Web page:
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Wednesday March 9th 2011
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Newsbook
Turkey and Europe
Mr Erdoğan goes to Germany
Mar 1st 2011, 22:01 by A.Z. | ISTANBUL
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IT IS no secret that Turkey's efforts to join the European Union have not been going well. But a bout of Europe-bashing this week by Turkey’s mildly Islamist prime minister, Recep Tayyip Erdoğan, has exposed just how rotten relations have become since the EU formally began membership talks with Turkey in 2004. All the more so because Mr Erdoğan made his comments in Germany, where he was meant to be shoring up Turkey’s case. If anything his visit has had the opposite effect.

Mr Erdoğan's German hosts were outraged by a speech he delivered in Dusseldorf on Sunday before a huge crowd of Turkish immigrants. He accused Germany of seeking to forcibly assimilate its estimated 3m-strong Turkish community. "Nobody will be able to tear us away from our culture…our children must learn German, but they must learn Turkish first," he thundered. Not so, riposted Guido Westerwelle, who said German had to come first.

Mr Erdoğan was taking aim at Germany’s chancellor, Angela Merkel, who drew Turkey’s ire last year when she declared that multiculturalism in Germany had “utterly failed.” She appeared to be echoing the views of Thilo Sarrazin, a German central banker, who last year argued, in a bestselling book, that German culture was at risk from “parallel” Muslim societies.
What about Turkey’s estimated 14m Kurds, Mr Erdoğan's hosts may well have asked. Although Turkey's ruling Justice and Development (AK) party has eased restrictions on the Kurdish language, thousands of Kurdish activists are on trial for advocating greater rights for their people and are barred from speaking Kurdish in court.

Mr Erdoğan’s invective was not reserved for Germany. A day later he told a group of Turkish and German businessmen in Hanover that the idea of NATO intervention in Libya was “absurd”; the alliance had no business meddling in non-member states, he said. Mr Erdoğan suggested that Western interest in Libya and in the Middle East in general was driven by "calculations centred on oil wells" rather than democracy and human rights.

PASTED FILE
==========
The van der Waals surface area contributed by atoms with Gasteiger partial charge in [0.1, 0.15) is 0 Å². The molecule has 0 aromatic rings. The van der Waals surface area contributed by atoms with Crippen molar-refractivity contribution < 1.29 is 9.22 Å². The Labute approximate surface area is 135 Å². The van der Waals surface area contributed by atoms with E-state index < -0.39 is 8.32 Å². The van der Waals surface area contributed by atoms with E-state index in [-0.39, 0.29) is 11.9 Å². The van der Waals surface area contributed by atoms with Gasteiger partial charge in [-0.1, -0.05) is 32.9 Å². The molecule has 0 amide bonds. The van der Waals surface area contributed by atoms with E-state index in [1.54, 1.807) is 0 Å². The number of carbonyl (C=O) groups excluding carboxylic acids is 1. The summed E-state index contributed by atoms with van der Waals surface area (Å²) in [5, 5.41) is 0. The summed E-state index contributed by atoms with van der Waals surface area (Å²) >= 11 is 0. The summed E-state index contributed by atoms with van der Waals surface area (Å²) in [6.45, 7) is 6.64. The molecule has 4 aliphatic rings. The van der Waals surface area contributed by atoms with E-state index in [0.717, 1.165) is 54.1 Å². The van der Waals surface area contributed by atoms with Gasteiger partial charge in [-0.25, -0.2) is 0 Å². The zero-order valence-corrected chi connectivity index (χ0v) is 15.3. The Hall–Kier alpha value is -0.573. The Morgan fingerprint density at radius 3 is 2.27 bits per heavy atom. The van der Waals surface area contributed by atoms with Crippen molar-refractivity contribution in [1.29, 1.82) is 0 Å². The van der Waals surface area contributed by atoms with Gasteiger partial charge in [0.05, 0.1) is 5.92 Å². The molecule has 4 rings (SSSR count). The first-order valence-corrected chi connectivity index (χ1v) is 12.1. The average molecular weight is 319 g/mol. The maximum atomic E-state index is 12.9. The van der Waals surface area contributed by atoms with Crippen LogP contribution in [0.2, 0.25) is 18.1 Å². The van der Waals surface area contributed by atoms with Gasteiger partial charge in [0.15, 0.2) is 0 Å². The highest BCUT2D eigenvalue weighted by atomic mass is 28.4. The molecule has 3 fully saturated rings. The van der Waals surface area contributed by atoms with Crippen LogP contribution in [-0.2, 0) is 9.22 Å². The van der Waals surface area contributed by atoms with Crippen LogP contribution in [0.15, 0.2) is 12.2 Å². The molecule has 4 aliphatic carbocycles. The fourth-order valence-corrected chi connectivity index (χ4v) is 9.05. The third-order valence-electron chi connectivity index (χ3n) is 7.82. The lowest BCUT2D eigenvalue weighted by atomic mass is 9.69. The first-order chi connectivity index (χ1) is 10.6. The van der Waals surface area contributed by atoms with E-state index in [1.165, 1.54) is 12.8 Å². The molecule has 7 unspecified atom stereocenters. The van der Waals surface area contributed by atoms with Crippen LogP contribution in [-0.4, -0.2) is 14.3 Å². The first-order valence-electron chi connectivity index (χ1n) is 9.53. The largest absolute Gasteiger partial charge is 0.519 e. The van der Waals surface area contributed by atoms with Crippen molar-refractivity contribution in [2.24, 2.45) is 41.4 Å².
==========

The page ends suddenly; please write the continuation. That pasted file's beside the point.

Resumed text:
Mr Erdoğan’s fury will have been fed by a visit to Ankara on February 25th by Nicolas Sarkozy. Much like Ms Merkel, France's president advocates a so-called “privileged partnership” for Turkey with the EU instead of full membership, a view he repeated during last week's visit—which was restricted to five hours, against Turkish wishes.

Mr Erdoğan declared that the Franco-German stance proves that the EU is a “Christian club.” In an interview with a German television channel he called on the EU to reveal its “true intentions... If you do not want to take Turkey into the European Union then say it clearly and openly,” he huffed.

Turkey has good reasons for being aggrieved. The EU has failed to deliver on promises to ease a trade embargo on Turks in Cyprus mainly because of protests from the Greek Cypriots, who joined the EU in 2004. Turkey believes, probably rightly, that its other detractors, notably France, Austria and Germany, are using Cyprus as an excuse to torpedo Turkish accession.